• The decrease in glucose uptake alone does not
give us the degree of hyperglycemia in DKA or
• Gluconeogenesis, why?
– Providing the substrates (glycerol, alanine)
– Increase in glucagon
• Glucosuria helps in reducing the serum
glucose initially, but later….
↓ glucose excretion
On fat metabolism
• ↓insulin & ↑cathechilamines → Lipolysis
– There will be free fatty acid mobilization to the
– Normally, these would be converted into TGLs and
VLDL, but the presence of glucagon alters the
hepatic metabolism to form ketone bodies.
• The acidic ketone bodies will cause metabolic
– Dehydration from osmotic diuresis also
exacerbates the acidosis.
• A second product of lipolysis, glycerol, will be
used as a substrate for gluconeogenesis in the
On protein metabolism
• There will be increased protein breakdown
and production of amino acids, which will be
used in gluconeogenesis (alanine).
• Dehydration – 6 litres or more, 15-20% of
their weight. Why?
– Osmotic Diuresis – blood glucose exceeds the
renal treshold (160-180mg/dl)
– Impaired consciousness – decreased intake.
• Metabolic acidosis – initially due to the excess
– Compensatory mechanisms
(1) respiratory compensation,
(2) intracellular buffering – excess H+ goes into
cells in exchange for potassium.
(3) bicarbonate buffering system.
• Ionic changes –
– A general loss of electrolytes due to osmotic
– Potassium – intracellular buffering mechanism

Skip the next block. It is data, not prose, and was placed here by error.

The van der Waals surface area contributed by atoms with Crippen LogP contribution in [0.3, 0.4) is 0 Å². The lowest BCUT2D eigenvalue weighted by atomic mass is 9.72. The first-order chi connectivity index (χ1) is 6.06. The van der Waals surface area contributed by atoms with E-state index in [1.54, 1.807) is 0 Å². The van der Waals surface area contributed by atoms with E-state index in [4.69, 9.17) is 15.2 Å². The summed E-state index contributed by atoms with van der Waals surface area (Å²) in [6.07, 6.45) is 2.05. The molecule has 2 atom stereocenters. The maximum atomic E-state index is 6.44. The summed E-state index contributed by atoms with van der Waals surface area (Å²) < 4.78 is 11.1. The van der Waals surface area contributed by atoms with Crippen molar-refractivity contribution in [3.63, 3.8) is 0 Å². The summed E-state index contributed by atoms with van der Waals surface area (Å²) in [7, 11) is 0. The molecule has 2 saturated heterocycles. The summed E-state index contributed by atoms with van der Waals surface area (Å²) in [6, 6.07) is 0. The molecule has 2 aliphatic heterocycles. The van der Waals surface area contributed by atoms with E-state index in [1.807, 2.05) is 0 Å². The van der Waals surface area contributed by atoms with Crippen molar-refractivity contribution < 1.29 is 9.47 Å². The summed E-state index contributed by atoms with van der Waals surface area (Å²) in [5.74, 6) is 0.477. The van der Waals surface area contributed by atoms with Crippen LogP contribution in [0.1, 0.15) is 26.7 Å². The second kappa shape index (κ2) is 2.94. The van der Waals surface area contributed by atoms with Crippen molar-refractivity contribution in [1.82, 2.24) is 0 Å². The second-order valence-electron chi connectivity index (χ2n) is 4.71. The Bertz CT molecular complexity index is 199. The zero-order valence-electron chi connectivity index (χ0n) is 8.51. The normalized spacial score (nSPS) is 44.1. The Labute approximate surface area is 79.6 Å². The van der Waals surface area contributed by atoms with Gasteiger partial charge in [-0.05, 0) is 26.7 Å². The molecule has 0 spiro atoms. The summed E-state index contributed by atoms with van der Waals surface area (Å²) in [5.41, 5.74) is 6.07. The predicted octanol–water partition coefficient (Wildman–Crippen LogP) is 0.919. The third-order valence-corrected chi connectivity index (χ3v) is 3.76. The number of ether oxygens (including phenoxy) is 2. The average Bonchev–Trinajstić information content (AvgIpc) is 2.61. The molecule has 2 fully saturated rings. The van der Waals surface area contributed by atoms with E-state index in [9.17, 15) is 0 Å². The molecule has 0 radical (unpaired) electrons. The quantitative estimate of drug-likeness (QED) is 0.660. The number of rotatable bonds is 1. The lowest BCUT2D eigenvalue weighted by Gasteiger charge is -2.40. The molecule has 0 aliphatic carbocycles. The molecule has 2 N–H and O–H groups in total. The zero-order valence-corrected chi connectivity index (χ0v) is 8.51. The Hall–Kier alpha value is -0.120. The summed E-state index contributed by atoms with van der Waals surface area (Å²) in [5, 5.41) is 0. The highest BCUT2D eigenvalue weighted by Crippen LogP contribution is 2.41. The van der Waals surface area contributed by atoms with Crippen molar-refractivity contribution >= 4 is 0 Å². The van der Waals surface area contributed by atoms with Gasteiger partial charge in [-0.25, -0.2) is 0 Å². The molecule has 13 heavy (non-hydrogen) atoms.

shifts potassium out of cells so even if there is
decreased total potassium in the body, serum
potassium may initially be normal or even high.
This potassium is further lost through the kidneys.
• Paradoxes of DKA
– Hyperglycemia despite decreased intake
– Polyuria despite dehydration
– Catabolic state despite hyperglycemia
DKA Vs HHS
• Degree of hyperglycemia
– HHS > DKA
• Pts with DKA present earlier due to symptoms of
• DKA pts are usually younger and have a better GFR,
thus excreting more glucose through urine.
– Not found in HHS….why?
• Minimal insulin may be sufficient to minimise ketosis
but does not control hyperglycemia
• Hyperglycemia results from impaired glucose
utilization, increased gluconeogenesis and increased
• Ketoacidosis results from lipolysis, with synthesis of
ketones from free fatty acids in the liver
• Glucose concentrations are most often lower
(usually <800 mg/dL [44 mmol/L]) in DKA compared
• Insulin levels in HHS are insufficient to allow
appropriate glucose utilization, but are adequate to
prevent lipolysis and subsequent ketogenesis.
• Harrison, 18th Edition
• Uptodate 19.3
• The World Wide Web